Cole et al v. JEBF Holdings, LLC et al, No. 2:2014cv00298 - Document 32 (E.D. La. 2014)

Court Description: ORDER granting in part and denying in part 16 Motion to Dismiss for Failure to State a Claim. FURTHER ORDERED that Plaintiffs are granted leave to amend their complaint within ten days of this Order. If Plaintiffs fail to amend their complaint within 10 days, their claims against LDOC will be dismissed. Signed by Judge Nannette Jolivette Brown. (jrc)
Download PDF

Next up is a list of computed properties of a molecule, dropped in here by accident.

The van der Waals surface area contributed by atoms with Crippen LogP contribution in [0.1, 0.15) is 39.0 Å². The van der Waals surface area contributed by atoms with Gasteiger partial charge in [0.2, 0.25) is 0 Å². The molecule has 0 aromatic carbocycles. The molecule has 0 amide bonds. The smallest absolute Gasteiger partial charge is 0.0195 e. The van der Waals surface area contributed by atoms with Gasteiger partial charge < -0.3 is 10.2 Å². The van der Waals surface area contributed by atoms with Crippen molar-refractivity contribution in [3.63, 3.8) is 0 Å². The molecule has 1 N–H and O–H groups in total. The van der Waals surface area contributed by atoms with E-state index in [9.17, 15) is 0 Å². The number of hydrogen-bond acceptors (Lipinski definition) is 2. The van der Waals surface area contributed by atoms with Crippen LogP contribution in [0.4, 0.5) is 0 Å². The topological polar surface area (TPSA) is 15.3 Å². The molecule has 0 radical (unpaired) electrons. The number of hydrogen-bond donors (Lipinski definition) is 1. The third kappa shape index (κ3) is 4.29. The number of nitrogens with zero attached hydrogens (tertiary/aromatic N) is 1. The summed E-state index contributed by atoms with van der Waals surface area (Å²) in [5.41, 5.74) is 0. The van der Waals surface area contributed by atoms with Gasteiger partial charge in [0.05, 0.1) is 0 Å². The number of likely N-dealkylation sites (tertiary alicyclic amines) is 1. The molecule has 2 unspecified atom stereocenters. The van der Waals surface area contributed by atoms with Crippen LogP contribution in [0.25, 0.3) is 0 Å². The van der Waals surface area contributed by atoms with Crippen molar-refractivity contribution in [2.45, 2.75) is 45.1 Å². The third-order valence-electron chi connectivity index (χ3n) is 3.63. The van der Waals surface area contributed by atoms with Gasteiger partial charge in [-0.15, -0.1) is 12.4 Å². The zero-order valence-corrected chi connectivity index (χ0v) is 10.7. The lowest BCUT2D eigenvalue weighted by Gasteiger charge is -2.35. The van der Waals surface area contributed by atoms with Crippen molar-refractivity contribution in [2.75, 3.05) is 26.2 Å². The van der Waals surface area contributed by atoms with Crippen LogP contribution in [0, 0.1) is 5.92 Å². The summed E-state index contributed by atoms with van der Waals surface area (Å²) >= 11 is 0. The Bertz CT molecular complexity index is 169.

Cole et al v. JEBF Holdings, LLC et al Doc. 32 UNITED STATES DISTRICT COURT EASTERN DISTRICT OF LOUISIANA DAVID L. COLE, et al. CIVIL ACTION VERSUS CASE NO. 14-0298 JEBF HOLDINGS, LLC, et al. SECTION: “G”(3) ORDER Before the Court is Defendant Louisiana Delta Oil Company’s (“LDOC”) “Motion to Dismiss for Failure to State a Claim and Alternative Motion for a More Definite Statement.”1 Having considered the motions, the memoranda, and the applicable law, the Court will grant in part and deny in part the pending motion. I. Background Plaintiffs David L. Cole and John M. Mulhall (collectively, “Plaintiffs”) filed the petition in this matter on December 18, 2013 in the 17th Judicial District Court, Parish of Lafourche,2 wherein they allege that Brian Rose (“Rose”), JEBF Holdings, LLC (“JEBF”), and LDOC (collectively, “Defendants”) fraudulently converted Plaintiffs’ funds. Plaintiffs allege that they each invested $69,463.50 in an oil well, LDF #4 (the “Well”), located in Lafourche Parish, Louisiana and operated by LDOC.3 According to the complaint, Plaintiffs purchased these interests from Lux Petroleum, Inc., which is not a party to this lawsuit.4 Plaintiffs seek a judgment awarding them an 1 Rec. Doc. 16. 2 Rec. Doc. 1-2. 3 Id. at ¶ 3. 4 Id. at ¶ 5. 1 ownership interest in LDF #4, an accounting and payment of royalties allegedly owed to them, and a preliminary injunction enjoining LDOC from disbursing any royalties to Defendants until the final resolution of this litigation.5 Defendants removed the case to federal court on February 7, 2014.6 On April 4, 2014, LDOC filed the pending motion.7 Plaintiffs filed a memorandum in opposition on April 23, 2014,8 and LDOC filed a reply memorandum on April 24, 2014.9 II. Parties’ Arguments A. LDOC’s Arguments in Support LDOC argues first that the Plaintiffs have not and cannot state a cause of action against LDOC because they have not alleged that they currently have any cognizable interest “in and to” the Well.10 According to LDOC, Plaintiffs’ allegations relate to the “collecting and remitting of royalties” from the Well, but “based on plaintiffs’ own allegations in their Petition, plaintiffs have no current interest in and to the Well.”11 Specifically, LDOC argues, Plaintiffs have failed to allege (1) any relationship with LDOC; (2) any writing establishing their alleged interest in or to the Well, or (3) “that any such writing translative [sic] of title to an interest in and to the Well is properly 5 Id. at p. 4. 6 Rec. Doc. 1. 7 Rec. Doc. 16. 8 Rec. Doc. 18. 9 Rec. Doc. 21. 10 Rec. Doc. 16-1 at p. 1. 11 Id. at p. 2. 2 recorded in Lafourche Parish, Louisiana.”12 LDOC argues in the alternative that if Plaintiffs’ claims are not dismissed, the Court should order Plaintiffs to provide a more definite statement of their claims against LDOC pursuant to Federal Rule of Civil Procedure 12(e).13 According to LDOC, the need for a more definite statement is evidenced by Plaintiffs’ “loose and broad allegations that they purchased an interest in either an oil and gas well or an interest in an entity called lux-LDF #4, LLP.”14 LDOC contends that Plaintiffs have asserted no tort or contract claim against LDOC, and that Plaintiffs should be required to (1) provide the particular facts surrounding their allegations against LDOC; (2) plead the facts establishing the ownership interest being claimed by Plaintiffs in and to the Well, how that interest was obtained, the precise amount of that interest, and how that interest was evidenced of record; and (3) plead the facts establishing that plaintiffs have any rights to receive royalty payments or any other consideration directly from LDOC.15 B. Plaintiffs’ Arguments in Opposition In opposition, Plaintiffs argue that: Considering the Rose Family’s [sic] legal history, see: Securities and Exchange Commission vs. Berkshire Resources, LLC, et al, No. 1:09-cv-0704, U.S. District Court, SD, Ind. [sic], plaintiffs do not believe they can get an accurate accounting of the sums paid them by LDOC from the well in question, whereas LDOC would give an accurate accounting.16 Plaintiffs argue that they consider LDOC an indispensable party to the lawsuit pursuant to Federal 12 Id. (citing La. Civ. Code art. 3338). 13 Id. at p. 3. 14 Id. (citing Rec. Doc. 1-2 at ¶¶ 3, 5). 15 Id. at p. 4. 16 Rec. Doc. 18 at p. 1. 3 Rule of Evidence 19, and that “[h]ad the plaintiffs not sued LDOC in the first place, plaintiffs submit that this court would order them joined as provided by F.R.C.P. Rule [sic] 19(2).”17 According to Plaintiffs, LDOC operates the Well, handles all money from the Well, and keeps records of all monetary disbursements from the Well.18 Plaintiffs aver that: As a practical matter, plaintiffs will be seeking an accounting from LDOC for all sums paid to the other defendants during the time in question in this action, when the plaintiffs purportedly purchased their interest in the well in question and to monies the other defendants may be due from the well as this litigation progresses.19 C. LDOC’s Arguments in Further Support In response to Plaintiffs’ memorandum in opposition, LDOC contends that Plaintiffs’ argument that LDOC is an indispensable party has no merit because complete relief can be granted in LDOC’s absence, and because Plaintiffs have no cause of action against LDOC.20 LDOC contends that In re Petro-Serve, Ltd. is analogous.21 The lawsuit in that case concerned the rights of a party who agreed to purchase a working interest in a well on behalf of another party, but sold that interest to a third party instead. The district court held that an interest owner and operator of the well was not an indispensable party under Rule 19 because the lawsuit concerned the rights of the parties to the alleged contract, not the well operator, and could be and were fully determined between them.22 According to LDOC, the present litigation concerns only the adjudication of rights between 17 Id. at p. 2. 18 Id. 19 Id. 20 Rec. Doc. 21 at p. 1. 21 Id. at p. 2 (citing In re Petro-Serve, Ltd., 2007 WL 773398 (S.D. Miss. Mar. 9, 2007) (citation omitted)). 22 Id. 4 Plaintiffs and the other Defendants as to an interest in the Well that Plaintiffs claim is owed to them.23 LDOC additionally reavers that Plaintiffs have no cause of action against LDOC.24 III. Law and Analysis LDOC seeks dismissal of Plaintiffs’ claims pursuant to Rule 12(b)(6), or, in the alternative, LDOC moves for a more definite statement under Rule 12(e). To survive a Rule 12(b)(6) motion to dismiss, the plaintiff must plead enough facts to “state a claim to relief that is plausible on its face.”25 A claim is facially plausible “when the plaintiff pleads factual content that allows the court to draw the reasonable inference that the defendant is liable for the misconduct alleged.”26 A court must accept all well-pleaded facts as true and must draw all reasonable inferences in favor of the plaintiff.27 A legally sufficient complaint need not contain detailed factual allegations, but it must go beyond labels, legal conclusions, or formulaic recitations of the elements of a cause of action.28 In other words, the face of the complaint must contain enough factual matter to raise a reasonable expectation that discovery will reveal evidence of each element of the plaintiff’s claim.29 If there are insufficient factual allegations to raise a right to relief above the speculative level, or if it is apparent from the face of the complaint that there is an insuperable bar to relief, the claim must be 23 Id. 24 Id. at p. 3. 25 Ashcroft v. Iqbal, 556 U.S. 662, 678 (2009) (quoting Bell Atl. Corp. v. Twombly, 550 U.S. 544, 570 (2007)). 26 Id. 27 Lormand v. U.S. Unwired, Inc., 565 F.3d 228, 239 (5th Cir. 2009). 28 Id. 29 Lormand, 565 F.3d at 257. 5 dismissed.30 The court may not consider new factual allegations made outside the complaint. Rule 12(e) entitles a party to a more definite statement when a portion of a pleading to which a responsive pleading is allowed “is so vague or ambiguous that the party cannot reasonably prepare a response.”31 A district court's order pursuant to Rule 12(e) will not be reversed absent an abuse of discretion.32 In their Petition, Plaintiffs state that LDOC is “made defendant only to the extent that it operates and controls the collection and payment of royalties from the LDF#4 Oil well [sic] in Lafourche Parish, La.”33 Plaintiffs additionally allege that LDOC is still collecting and remitting royalties to JEBF and Rose.34 Finally, according to the Petition, In order to protect plaintiffs’ interest, they show that they are entitled to a Rule Nisi, directed to the defendant [LDOC], to show cause, if it has any[,] why a preliminary injunction should not issue for the pendency of this litigation enjoining that defendant from paying any royalties from LDF#4 oil well to JEBF or ROSE.35 It is unclear to the Court what claims Plaintiffs allege against LDOC. It seems that Plaintiffs believe that they are entitled to royalty payments from the Well, though they have not alleged any cognizable interest in the Well, or any contractual relationship with LDOC. Plaintiffs have failed to allege a claim against LDOC with sufficient specificity to survive a motion to dismiss under Rule 12(b)(6). 30 Twombly, 550 U.S. at 555. 31 Fed R. Civ. P. 12(e). 32 Old Time Enters, Inc. v. Int’l Coffee Corp., 862 F.2d 1213, 1217 (5th Cir. 1989); see also In re McWilliams, 22 F.3d 1095 (5th Cir. 1994). 33 Rec. Doc. 1-1 at p. 1. 34 Id. at p. 2. 35 Id. 6 However, dismissal is a harsh remedy, and the Court is cognizant of the Fifth Circuit’s instruction that a motion to dismiss under Rule 12(b)(6) “is viewed with disfavor and is rarely granted.”36 Short of granting a motion to dismiss, a court may grant a plaintiff leave to amend his complaint.37 Considering that Defendants have alternatively requested a more definite statement pursuant to Rule 12(e), the Court will allow Plaintiffs leave to amend their complaint. If Plaintiffs are unable to amend their complaint to plead a cause of action within 10 days of this Order, these claims will be dismissed. V. Conclusion Accordingly, IT IS HEREBY ORDERED that LDOC’s “Motion to Dismiss for Failure to State a Claim and Alternative Motion for a More Definite Statement”38 is DENIED as to LDOC’s Motion to Dismiss and GRANTED as to LDOC’s Rule 12(e) motion for a more definite statement. IT IS FURTHER ORDERED that Plaintiffs are granted leave to amend their complaint within ten days of this Order. If Plaintiffs fail to amend their complaint within 10 days, their claims against LDOC will be dismissed. NEW ORLEANS, LOUISIANA, this ______ day of November, 2014. ________________________________ NANNETTE JOLIVETTE BROWN UNITED STATES DISTRICT JUDGE 36 Beanal v. Freeport-McMoran, Inc, 197 F.3d 161, 164 (5th Cir. 1999). 37 See Carroll v. Fort James Corp., 470 F.3d 1171, 1175 (5th Cir. 2006) (“This standard ‘evinces a bias in favor of granting leave to amend. The policy of the Federal Rules is to permit liberal amendment.’”) (quoting Dussouy v. Gulf Coast Inv. Corp., 660 F.2d 594, 597–98 (5th Cir. 1981)). 38 Rec. Doc. 16. 7